“People have much more interest and feel a connection to the process of electing a president and who’s leading the country right now,” Bohrman said. “I think people will come to us. I think it’s the wrong time, in light of 9/11, for the broadcast networks to back off.”
While limiting their live national broadcasts, CBS, ABC and NBC are expanding coverage in some ways that echo their cable counterparts.
ABC will cover the conventions gavel-to-gavel through a special Internet-based news service that local affiliates will be able to feed through cable TV channels. NBC will file reports through sister cable channels MSNBC and CNBC. CBS will add Internet “Web casts.”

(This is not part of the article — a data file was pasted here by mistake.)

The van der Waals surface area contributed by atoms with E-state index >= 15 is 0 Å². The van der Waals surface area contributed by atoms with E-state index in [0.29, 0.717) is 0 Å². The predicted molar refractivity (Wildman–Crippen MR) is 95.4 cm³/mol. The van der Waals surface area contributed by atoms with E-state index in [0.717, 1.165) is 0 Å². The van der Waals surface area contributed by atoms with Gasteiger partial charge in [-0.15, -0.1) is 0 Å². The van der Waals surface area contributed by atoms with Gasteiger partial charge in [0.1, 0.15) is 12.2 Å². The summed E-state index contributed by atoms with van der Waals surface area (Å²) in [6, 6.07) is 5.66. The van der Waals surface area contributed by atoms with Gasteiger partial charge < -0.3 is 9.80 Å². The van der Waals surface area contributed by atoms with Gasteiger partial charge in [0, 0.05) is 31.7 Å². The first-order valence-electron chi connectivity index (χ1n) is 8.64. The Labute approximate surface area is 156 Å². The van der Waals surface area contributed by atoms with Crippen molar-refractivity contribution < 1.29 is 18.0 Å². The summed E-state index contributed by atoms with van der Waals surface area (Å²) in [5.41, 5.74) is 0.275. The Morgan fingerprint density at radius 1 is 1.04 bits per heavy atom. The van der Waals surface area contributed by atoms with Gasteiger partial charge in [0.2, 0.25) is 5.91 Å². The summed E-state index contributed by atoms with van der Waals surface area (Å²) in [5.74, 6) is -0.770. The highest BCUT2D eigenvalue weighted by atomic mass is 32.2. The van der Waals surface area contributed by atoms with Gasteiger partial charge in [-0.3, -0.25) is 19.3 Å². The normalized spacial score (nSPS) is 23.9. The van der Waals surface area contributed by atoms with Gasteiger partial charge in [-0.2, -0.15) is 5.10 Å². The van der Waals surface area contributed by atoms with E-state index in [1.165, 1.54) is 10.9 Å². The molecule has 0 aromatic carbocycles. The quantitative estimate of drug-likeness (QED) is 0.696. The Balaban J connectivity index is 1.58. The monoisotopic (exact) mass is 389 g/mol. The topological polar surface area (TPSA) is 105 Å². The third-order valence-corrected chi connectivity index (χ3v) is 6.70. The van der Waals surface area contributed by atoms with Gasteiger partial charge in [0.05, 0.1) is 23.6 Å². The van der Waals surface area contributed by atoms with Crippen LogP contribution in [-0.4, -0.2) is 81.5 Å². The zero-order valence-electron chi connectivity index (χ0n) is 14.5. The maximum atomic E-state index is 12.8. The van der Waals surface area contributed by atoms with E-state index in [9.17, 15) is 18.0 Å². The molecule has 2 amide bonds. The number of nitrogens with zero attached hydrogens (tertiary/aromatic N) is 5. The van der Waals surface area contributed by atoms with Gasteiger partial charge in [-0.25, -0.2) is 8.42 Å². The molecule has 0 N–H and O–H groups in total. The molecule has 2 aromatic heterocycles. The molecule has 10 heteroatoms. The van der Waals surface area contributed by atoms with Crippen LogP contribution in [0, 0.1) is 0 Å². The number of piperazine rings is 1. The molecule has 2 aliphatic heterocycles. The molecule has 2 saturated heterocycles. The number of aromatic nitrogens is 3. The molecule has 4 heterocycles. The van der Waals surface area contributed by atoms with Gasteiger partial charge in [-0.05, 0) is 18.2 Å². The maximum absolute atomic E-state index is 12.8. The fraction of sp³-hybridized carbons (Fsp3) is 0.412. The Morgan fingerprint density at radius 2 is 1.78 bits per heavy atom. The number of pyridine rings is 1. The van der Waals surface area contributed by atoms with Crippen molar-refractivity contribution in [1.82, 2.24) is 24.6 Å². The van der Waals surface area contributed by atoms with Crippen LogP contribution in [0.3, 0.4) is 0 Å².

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Still, some criticize the limited coverage on the national broadcast channels. They note that some people cannot afford to subscribe to cable, own a satellite dish or have Internet broadband.
Thomas Hollihan, a political communication professor at the University of Southern California, said the shifts in convention coverage would exacerbate the nation’s “information gap.”
“Those who are interested in politics can find more and better information than ever before” through a variety of outlets, he said. Those who are not interested “will learn less than ever before.”